I made a similar question earlier, but I still don't quite understand how exactly do his "minions" work. Is he able to control as many servitors as his Tech-Use (intelligence bonus) allows him? How exactly does he do that?

First, let's check the rules the book gives

Tech-Use can be used to direct the actions of Servitors; when used this way, Tech-Use functions identically to Command.

Then, Command works like this:

Command (Basic)


The Explorer utilizes the Command skill to both direct those under his authority and establish actions for groups to execute on command, such as bringing a ship to battle stations. This skill is only effective upon those under the Explorer’s authority. A successful Command Test indicates that those whom he directs follow his instructions in a timely manner. Failure on the Skill Test when used on an individual simply means that he does not follow the Explorer’s directions, though additional Degrees of Failure can indicate that the individual accepts the task with no intention of actually doing it, or could even misinterpret the command or take contradictory actions. For directing groups, Degrees of Success or Failure will increase or decrease the time necessary to execute the orders, with three or more Degrees of Failure subjecting them to confused inaction. A Command Test can affect a number of targets equal to the Explorer’s Fellowship Bonus. They must be able to see and hear him, though this could be done remotely through a vox- or pict-caster, and use speak a common language.

Skill Use: Half Action for simple commands, Full Action for more involved direction.

I am making the assumption that the Explorator will use his Intelligence instead of Fellowship to command the servitors. So, when his turn arrives, the Explorator can roll for Tech-use and if he succeeds he spends half action to command his servitors to attack or do whatever he wants them to do.

What's these rules don't explain is what's the difference between a "simple command" and a "more involved direction"? But what I really want to know is this:

Is there any limit to how many servitors he can bring into the fight?

What I am really looking for are rules that limit the Explorator's ability to take a army out of his pocket. Let's take a look at my party's: He has about 70 of Intelligence, which means he can control 7 servitors and practially triplicate the party in combat, turning a manageable group of 4 people into a mob of 11 individuals. I know I can just bring more enemies, but overall the combat is just going to turn more and more tedious. And he's only rank 1, when he gets more skills, he could control up to 24 minions. If the party is quite wealthy (this is Rogue Trader, so it will) there is absolutely nothing stopping him from spamming servitors, which can lead to pretty ridiculous situations.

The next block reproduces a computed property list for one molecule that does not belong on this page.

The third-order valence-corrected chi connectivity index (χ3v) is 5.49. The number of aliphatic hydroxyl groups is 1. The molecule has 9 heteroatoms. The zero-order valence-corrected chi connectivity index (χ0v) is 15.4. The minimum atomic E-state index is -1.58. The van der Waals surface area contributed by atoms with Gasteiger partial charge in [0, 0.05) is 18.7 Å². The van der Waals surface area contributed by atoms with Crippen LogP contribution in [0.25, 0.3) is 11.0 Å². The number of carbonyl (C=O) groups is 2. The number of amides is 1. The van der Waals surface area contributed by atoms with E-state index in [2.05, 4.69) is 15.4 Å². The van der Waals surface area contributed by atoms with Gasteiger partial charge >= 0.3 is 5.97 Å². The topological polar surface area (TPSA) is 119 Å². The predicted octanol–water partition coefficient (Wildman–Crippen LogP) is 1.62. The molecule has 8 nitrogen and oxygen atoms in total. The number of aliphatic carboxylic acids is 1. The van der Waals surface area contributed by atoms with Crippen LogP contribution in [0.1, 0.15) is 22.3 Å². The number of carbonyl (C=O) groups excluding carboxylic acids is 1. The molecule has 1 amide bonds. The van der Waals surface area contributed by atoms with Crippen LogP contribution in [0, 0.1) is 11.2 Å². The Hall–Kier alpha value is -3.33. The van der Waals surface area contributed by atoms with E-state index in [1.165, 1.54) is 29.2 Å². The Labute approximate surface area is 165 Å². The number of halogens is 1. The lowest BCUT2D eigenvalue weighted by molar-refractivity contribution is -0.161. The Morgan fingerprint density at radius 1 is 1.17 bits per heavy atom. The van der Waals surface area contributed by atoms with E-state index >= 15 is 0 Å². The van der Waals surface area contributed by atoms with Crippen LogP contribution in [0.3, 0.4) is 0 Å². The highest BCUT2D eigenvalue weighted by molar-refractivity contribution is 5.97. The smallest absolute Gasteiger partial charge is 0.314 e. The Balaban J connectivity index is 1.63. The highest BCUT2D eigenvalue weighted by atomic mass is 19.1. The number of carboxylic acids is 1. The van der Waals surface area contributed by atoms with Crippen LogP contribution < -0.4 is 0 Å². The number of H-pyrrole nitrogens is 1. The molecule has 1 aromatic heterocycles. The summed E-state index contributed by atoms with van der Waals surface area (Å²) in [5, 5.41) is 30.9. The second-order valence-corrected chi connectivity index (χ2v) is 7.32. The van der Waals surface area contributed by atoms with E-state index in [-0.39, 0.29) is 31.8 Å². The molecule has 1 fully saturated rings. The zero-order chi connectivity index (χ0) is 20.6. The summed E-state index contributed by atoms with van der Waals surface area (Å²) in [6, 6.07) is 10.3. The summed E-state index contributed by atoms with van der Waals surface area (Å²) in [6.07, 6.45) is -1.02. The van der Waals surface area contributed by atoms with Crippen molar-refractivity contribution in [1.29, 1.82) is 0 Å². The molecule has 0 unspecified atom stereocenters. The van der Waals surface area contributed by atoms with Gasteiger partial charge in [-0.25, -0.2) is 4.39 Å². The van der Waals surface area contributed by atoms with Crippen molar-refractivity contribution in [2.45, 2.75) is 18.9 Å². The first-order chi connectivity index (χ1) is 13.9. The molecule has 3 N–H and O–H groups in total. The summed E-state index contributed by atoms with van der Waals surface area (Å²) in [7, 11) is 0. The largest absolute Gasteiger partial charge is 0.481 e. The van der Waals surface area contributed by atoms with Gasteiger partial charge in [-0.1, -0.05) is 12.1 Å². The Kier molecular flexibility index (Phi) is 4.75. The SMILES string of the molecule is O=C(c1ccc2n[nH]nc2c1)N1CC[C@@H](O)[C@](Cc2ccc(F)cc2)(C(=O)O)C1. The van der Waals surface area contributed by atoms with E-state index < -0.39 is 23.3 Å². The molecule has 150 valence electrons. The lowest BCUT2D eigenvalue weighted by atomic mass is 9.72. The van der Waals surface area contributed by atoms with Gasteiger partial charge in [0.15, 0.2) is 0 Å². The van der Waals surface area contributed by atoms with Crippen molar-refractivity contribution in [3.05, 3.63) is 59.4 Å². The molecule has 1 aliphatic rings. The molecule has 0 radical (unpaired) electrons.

I'd really like to avoid this. Is that possible without adding house rules?


2 Answers 2


There's nothing intrinsically wrong with having a servitor army. It's just not very Rogue Trader. Rogue Trader is a game of swashbuckling adventure, of dashing combat and derring-do. Hiding behind your servitor army isn't quite the same.

For a start, I'd recommend speaking to the player, and asking them not to take the piss (Rule 7).

For a second, servitors get damaged as well - the more you have, the longer it'll take to repair them. And that's a significant delay between fights if they get heavily damaged - especially if there's only one person with a reasonable Tech Use score.

A simple command is "Attack!", "Defend me!", "Stand down!". More involved direction is "go round the east flank and attack them from behind".

The best way to judge is common sense. What can you get across clearly while shooting a gun at the enemy and trying not to get hit? What can you get across if you're not trying to shoot at the same time?

Other options Have your enemies use clever methods to get around the servitors.

Maybe they transmit scrap-code that gets in through the receivers (scrap-code can be transmitted via noosphere, radio-link or audio-link). That'll work until they equip the hardened components that resist scrap-code in their servitors (essentially hardware firewalls that catch scrap-code in a buffer so it doesn't get through to the firmware - there is a reference to that in one of the WH40K RPG books, but I don't remember which one).